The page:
The European Semester has highlighted that effective justice systems are crucial to attracting business and enabling economic growth.

Digital technologies have great potential to improve the efficiency of and access to justice. Since 2008, the European Commission and the Council of the EU have been working closely together towards establishing a number of cross-border digital initiatives in the area of justice.

A first result of the political commitment to making access to national and European e-Justice easier and more accessible was the adoption of the first Multiannual e-Justice Action Plan 2009-2013. This first instrument identified a number of priority actions for joint work. Following its completion, a subsequent e-Justice Strategy and Action Plan were adopted for the 2014-2018 period. These ended in 2018, and have in turn been superseded by the 2019-2023 e-Justice Strategy and Action Plan.

One of the most tangible results in the direction of digitalisation of justice so far is the European e-Justice Portal. It is a one-stop-shop for all justice matters and contains valuable information on a wide variety of topics, as well as a number of online tools.

The EU Justice Scoreboard aims to support Member States in their efforts to achieve justice that is more effective. In this context, it presents comparative data on various aspects of digitalisation of justice at national level.

The importance of and the political commitment to digitalisation of justice were confirmed in the mission letter to Commissioner Reynders, where President von der Leyen tasks him to “look at how to make the most of new digital technologies to improve the efficiency and functioning of the EU’s justice systems”.

Nevertheless, the COVID-19 crisis posed severe challenges in front of the normal functioning of the justice systems. It confirmed that digital technologies are essential to ensure uninterrupted and timely access to justice for citizens and businesses, thus helping to build resilient national systems.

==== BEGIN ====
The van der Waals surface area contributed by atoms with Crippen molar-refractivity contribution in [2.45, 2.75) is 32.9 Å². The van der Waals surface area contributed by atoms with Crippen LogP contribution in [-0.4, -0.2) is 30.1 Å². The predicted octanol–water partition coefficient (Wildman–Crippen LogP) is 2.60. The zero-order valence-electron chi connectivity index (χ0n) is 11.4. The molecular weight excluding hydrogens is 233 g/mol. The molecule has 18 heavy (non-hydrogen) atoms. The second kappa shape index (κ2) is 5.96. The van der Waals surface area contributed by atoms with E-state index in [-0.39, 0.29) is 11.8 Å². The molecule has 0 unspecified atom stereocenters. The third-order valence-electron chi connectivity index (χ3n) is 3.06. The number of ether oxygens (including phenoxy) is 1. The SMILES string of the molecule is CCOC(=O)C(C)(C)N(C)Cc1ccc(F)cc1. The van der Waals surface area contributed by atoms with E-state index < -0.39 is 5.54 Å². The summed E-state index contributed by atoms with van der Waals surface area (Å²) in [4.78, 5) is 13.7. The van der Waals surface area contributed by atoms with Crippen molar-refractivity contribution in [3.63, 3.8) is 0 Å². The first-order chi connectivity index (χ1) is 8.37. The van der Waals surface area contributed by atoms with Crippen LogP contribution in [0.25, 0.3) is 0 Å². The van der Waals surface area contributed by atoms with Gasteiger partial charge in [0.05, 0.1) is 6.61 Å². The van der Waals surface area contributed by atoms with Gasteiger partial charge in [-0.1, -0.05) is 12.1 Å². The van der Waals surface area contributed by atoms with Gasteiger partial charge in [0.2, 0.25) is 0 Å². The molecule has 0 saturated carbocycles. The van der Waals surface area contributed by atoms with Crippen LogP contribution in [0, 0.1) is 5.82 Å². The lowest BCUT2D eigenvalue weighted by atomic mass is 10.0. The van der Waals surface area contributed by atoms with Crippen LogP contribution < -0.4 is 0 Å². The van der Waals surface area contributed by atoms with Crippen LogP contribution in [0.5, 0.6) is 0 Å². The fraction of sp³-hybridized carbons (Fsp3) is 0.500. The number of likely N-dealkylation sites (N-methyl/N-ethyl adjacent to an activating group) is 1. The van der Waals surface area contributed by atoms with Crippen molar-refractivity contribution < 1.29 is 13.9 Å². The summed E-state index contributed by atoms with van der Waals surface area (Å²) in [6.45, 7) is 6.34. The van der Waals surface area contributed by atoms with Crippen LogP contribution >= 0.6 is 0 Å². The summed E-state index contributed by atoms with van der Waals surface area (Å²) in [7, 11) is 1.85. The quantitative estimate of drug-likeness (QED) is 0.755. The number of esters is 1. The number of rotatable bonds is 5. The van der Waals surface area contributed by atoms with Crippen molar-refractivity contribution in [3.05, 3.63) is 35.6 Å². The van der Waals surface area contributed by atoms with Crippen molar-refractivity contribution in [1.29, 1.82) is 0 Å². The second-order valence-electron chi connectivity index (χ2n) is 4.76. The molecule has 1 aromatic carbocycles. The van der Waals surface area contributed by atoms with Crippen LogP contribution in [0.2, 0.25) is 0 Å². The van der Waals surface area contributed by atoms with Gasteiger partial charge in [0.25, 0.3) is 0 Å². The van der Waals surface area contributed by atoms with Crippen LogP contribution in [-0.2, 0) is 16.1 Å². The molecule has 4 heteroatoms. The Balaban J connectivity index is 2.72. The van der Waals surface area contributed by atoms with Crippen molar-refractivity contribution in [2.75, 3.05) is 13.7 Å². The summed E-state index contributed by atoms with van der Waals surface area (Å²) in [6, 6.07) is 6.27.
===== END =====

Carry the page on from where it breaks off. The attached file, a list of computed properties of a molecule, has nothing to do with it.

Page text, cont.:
The Joint Roadmap for Recovery, approved by the European Council on 23 April 2020, recognises digital transformation, along with the green transition, as having a central and priority role in relaunching and modernising the EU economy.

The Communication of 27 May 2020 on “Europe's moment: Repair and Prepare for the Next Generation” reiterates that the digitisation of justice systems can improve access to justice and the operation of the business environment.

In order to reply to the challenges posed by the COVID-19 pandemic, the European Commission presented a Communication aiming at seizing the opportunities offered by digital technologies with the objective of improving the access to and the functioning of justice systems. The Commission has also carried out a mapping, which accompanies the Communication, to establish a clear baseline of the level of digitalisation of justice in the Member States of the EU.

One important element supporting the digitalisation of cross-border judicial cooperation is the Proposal for a Regulation on a computerised system for communication in cross-border civil and criminal proceedings (e-CODEX system), the e-CODEX Regulation.

More information is available here.